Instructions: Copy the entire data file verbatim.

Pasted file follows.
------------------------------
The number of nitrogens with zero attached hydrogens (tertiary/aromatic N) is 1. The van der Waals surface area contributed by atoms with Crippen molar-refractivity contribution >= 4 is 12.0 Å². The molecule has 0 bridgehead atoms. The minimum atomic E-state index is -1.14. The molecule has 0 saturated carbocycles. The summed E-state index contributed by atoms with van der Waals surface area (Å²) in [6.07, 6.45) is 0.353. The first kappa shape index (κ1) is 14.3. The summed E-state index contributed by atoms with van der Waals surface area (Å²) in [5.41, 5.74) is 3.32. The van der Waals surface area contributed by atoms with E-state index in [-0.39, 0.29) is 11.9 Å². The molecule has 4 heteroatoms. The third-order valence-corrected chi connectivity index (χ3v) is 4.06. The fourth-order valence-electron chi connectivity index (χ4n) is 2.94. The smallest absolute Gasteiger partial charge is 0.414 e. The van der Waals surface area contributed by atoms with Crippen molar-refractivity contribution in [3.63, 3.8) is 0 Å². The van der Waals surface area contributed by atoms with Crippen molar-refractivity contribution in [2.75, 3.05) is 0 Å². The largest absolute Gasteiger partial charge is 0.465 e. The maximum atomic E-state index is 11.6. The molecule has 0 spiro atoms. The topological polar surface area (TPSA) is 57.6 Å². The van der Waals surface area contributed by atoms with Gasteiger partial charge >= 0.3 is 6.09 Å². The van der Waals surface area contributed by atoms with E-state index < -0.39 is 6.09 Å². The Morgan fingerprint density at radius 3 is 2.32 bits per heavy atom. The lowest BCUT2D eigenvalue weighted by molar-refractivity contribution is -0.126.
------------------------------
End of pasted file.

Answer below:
The number of nitrogens with zero attached hydrogens (tertiary/aromatic N) is 1. The van der Waals surface area contributed by atoms with Crippen molar-refractivity contribution >= 4 is 12.0 Å². The molecule has 0 bridgehead atoms. The minimum atomic E-state index is -1.14. The molecule has 0 saturated carbocycles. The summed E-state index contributed by atoms with van der Waals surface area (Å²) in [6.07, 6.45) is 0.353. The first kappa shape index (κ1) is 14.3. The summed E-state index contributed by atoms with van der Waals surface area (Å²) in [5.41, 5.74) is 3.32. The van der Waals surface area contributed by atoms with E-state index in [-0.39, 0.29) is 11.9 Å². The molecule has 4 heteroatoms. The third-order valence-corrected chi connectivity index (χ3v) is 4.06. The fourth-order valence-electron chi connectivity index (χ4n) is 2.94. The smallest absolute Gasteiger partial charge is 0.414 e. The van der Waals surface area contributed by atoms with Crippen molar-refractivity contribution in [3.63, 3.8) is 0 Å². The van der Waals surface area contributed by atoms with Crippen molar-refractivity contribution in [2.75, 3.05) is 0 Å². The largest absolute Gasteiger partial charge is 0.465 e. The maximum atomic E-state index is 11.6. The molecule has 0 spiro atoms. The topological polar surface area (TPSA) is 57.6 Å². The van der Waals surface area contributed by atoms with Gasteiger partial charge >= 0.3 is 6.09 Å². The van der Waals surface area contributed by atoms with E-state index < -0.39 is 6.09 Å². The Morgan fingerprint density at radius 3 is 2.32 bits per heavy atom. The lowest BCUT2D eigenvalue weighted by molar-refractivity contribution is -0.126.